7. 13.13 — Shun-kin at the Lincoln Center Festival, co-produced by Tokyo’s Setagaya Public Theatre with London’s Complicite under the direction of Simon McBurney, has the theatrical stretch and narrative multidimensionality we’ve come to expect from McBurney, best-known in New York for Mnemonic (2001) and A Disappearing Number (2010). Never too many layers in a Complicite production. McBurney’s leaping-off point for this collaboration with a Japanese theater company was his admiration for the writing of Jun’ichiro Tanizaki (1886-1965), especially his 1933 essay “In Praise of Shadows.” Finding it difficult to create a theater piece from an essay on Japanese aesthetics, he shifted his attention to Tanizaki’s story “A Portrait of Shunkin,” which purports to tell the true story of a blind female shamisen master and her intricate, erotic, even kinky relationship with her servant/pupil/lover Sasuke.
Actually, Tanizaki’s story is a sort of faux-documentary – a little like Borges, he enjoyed creating fictions that read like factual accounts. Perfect cue for McBurney to proliferate multiple narrative layers – the show opens with a prologue in which the longtime Peter Brook actor Yoshi Oida telling a personal story about his relationship to the material, and the play is framed as the recording of an audiobook or radio version of the story performed in a sound studio by a narrator (Ryoko Tateishi). Tanizaki’s story itself begins and ends with the author searching in a cemetery for the gravesites of Shunkin and Sasuke, and the chronicle is staged in classical Japanese style with the main character played as a bunraku puppet (wittily, after two child puppets have grown up, the adult Shunkin is played by an actress still manipulated by two black-clad puppeteers), while all the music the characters play is written and performed (exquisitely) by a master musician, Honjoh Hidetaro, who sits on his own separate platform. Stitching all these pieces together is the audience’s job and our pleasure – with of course the added layer of English surtitles projected on a screen unusually high up above the stage. It’s a beautiful and elegantly sculpted piece of theater, though not nearly as spectacular or affecting as Mnemonic or A Disappearing Number. You’re not really aware of how hushed and dimly lit the staging is until the final moments of the show, when the rear curtain rises to shine blazing white light into the audience, coupled with a roar of contemporary ambient sound – the roar of contemporary urban life.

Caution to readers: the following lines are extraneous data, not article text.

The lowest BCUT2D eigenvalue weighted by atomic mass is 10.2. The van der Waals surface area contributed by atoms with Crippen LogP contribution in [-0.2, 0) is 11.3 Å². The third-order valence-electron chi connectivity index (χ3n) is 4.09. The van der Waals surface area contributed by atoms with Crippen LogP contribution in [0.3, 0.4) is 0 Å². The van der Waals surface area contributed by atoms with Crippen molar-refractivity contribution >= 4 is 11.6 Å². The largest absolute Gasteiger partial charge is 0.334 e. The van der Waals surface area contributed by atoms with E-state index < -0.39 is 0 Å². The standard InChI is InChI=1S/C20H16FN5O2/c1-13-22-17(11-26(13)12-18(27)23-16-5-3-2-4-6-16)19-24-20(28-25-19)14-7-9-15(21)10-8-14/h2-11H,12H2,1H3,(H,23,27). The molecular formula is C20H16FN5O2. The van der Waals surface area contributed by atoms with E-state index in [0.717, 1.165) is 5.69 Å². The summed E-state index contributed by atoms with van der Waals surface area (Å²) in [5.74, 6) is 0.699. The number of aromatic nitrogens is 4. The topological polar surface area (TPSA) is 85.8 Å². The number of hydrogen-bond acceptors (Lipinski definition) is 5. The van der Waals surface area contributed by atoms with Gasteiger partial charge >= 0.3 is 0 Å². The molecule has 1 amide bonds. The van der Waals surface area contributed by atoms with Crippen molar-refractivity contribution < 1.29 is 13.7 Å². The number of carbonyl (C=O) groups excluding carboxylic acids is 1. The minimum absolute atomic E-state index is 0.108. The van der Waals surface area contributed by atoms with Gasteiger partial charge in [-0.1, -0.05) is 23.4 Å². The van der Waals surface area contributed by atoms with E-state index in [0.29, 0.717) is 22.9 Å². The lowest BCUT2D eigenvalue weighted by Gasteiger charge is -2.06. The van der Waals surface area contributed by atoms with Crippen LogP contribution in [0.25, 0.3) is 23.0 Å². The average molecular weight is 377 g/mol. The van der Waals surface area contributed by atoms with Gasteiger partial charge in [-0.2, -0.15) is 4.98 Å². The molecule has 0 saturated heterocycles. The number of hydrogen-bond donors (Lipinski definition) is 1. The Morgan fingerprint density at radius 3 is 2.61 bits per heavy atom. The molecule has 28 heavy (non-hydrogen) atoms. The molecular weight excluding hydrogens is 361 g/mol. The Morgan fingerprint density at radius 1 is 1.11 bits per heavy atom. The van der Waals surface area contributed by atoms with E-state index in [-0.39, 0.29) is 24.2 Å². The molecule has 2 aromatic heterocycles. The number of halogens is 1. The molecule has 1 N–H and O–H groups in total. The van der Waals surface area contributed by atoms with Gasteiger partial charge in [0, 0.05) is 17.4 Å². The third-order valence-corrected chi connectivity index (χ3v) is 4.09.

One of the major pleasures of the production is reading the program notes, especially McBurney’s essay, “Searching for Shun-kin,” which begins with him in a portable toilet: “In Japan, sometimes it’s hard to know what you are looking at. I gaze at the symbols beside me, my underwear still around my ankles…” Oh, that Simon McBurney! He’s very comfortable in his body. (He played the central role in Mnemonic, largely in the nude, see below.) You can read the whole essay and all the program notes online here.
7.14.13 — My friend George Russell has been working for several months on a production of Sam Shepard and Joseph Chaikin’s Savage/Love with his company De Facto Dance. I’ve been consulting with George about the production, so I went to the first of three performances at HERE and was pleased to note that the program credits me as dramaturgy consultant, along with Wayne Maugans, a longtime Chaikin actor who also gives a strong performance in the show. It’s an absolute hybrid of dance and theater, an unusual but not crazy approach to the open-ended poetic text, originally performed as a solo by Chaikin.